Explain audit-financial records, Auditing

What is an audit, what financial records are available and what is their individual function in completing your audit?

Audit is an independent examination of financial information of an entity, whether profit oriented or not and irrespective of its size or legal form, when such an examination is conducted with a view to expressing an opinion there on.

Financial records

Record is kept by the management of their operations, their possessions, these records are vouched and verified by using supporting documents to search for evidence upon which team members draw conclusions provide a basis of audit report which is the ultimate opinion/ conclusion of the audit process.

Cash receipts/ cash book verification

Documents/ records maintained are

Cash memos

Sales statement

Cash collection totals/ reconciliations

Cancelled memos

Trade discounts

Vouching of interest income

Investment ledger and interest accounts are supporting records to be verified.

Dividend income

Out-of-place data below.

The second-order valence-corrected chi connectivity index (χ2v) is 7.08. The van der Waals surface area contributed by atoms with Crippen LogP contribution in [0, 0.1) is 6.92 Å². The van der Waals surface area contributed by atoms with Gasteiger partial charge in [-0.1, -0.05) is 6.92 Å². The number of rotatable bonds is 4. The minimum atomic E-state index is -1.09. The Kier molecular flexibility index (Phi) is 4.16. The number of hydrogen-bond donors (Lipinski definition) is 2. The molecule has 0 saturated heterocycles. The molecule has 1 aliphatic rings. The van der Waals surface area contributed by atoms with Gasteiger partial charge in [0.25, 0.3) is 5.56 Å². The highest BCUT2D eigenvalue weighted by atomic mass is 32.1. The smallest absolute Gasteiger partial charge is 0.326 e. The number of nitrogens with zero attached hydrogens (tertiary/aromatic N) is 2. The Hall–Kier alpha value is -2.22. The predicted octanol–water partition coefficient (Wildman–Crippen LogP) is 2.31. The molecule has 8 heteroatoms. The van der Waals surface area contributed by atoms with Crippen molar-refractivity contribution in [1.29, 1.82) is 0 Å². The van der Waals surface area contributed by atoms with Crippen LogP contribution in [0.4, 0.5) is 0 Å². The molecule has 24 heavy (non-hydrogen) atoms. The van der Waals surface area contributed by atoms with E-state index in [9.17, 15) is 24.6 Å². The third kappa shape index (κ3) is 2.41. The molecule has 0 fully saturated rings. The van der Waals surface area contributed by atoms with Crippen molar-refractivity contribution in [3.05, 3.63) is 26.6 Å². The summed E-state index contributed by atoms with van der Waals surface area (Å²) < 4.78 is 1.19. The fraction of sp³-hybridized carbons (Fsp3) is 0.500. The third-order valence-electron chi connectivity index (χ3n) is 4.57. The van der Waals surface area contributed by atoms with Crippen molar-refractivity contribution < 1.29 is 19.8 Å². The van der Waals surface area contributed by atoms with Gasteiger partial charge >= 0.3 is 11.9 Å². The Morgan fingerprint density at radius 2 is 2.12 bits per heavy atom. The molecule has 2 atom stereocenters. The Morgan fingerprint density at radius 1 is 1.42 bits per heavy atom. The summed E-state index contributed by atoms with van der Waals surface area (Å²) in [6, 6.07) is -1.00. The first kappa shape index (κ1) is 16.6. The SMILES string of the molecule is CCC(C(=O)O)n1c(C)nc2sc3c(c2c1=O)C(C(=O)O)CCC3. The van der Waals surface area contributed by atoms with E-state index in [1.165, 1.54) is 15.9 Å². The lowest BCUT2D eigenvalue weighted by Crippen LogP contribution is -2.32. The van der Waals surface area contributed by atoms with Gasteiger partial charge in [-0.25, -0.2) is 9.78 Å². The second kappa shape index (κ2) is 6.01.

Dividend warrants

 Minutes of meeting referring to dividend declared

Rent income  

Rent register

Lease agreement

Rent receipts

Arrears

Property tax returns

Bill receivable  

Bills for collection

Bills discounted

Cash book

Insurance claim

Insurance policies

Claims filed

Money collected

Claims due

Sale of assets

Sales contract

Termination of insurance policy

Creditors 

Purchase ledger

Invoices

Cash receipts

Statement of sales

Purchase order

Vendors list

Agreements

Vouchers

Wages

Internal control

Proper authority

Employee record

Hourly rate sheet

Cheques drawn 

Overtime wage sheet

Revenue stamp

Wages register

Verification of assets

Assets schedule

Verify cost

Asset register

Physical inspection record

Title deeds

Insurance policy

Representation letters

All these are supporting records that provide audit evidences regarding material mis-statements existing or not role of these documents are that these are evidences but auditor has to verify each and every information that is received from management to get it confirmed from one or two alternative sources to collect reliable audit evidences upon which auditor is able to give reasonable assurance that financial statements are presenting true and fair view. That's why external confirmation is becoming a norm of the business in certain cases e.g. confirmation from banker etc.

Posted Date: 3/14/2013 2:29:49 AM | Location : United States







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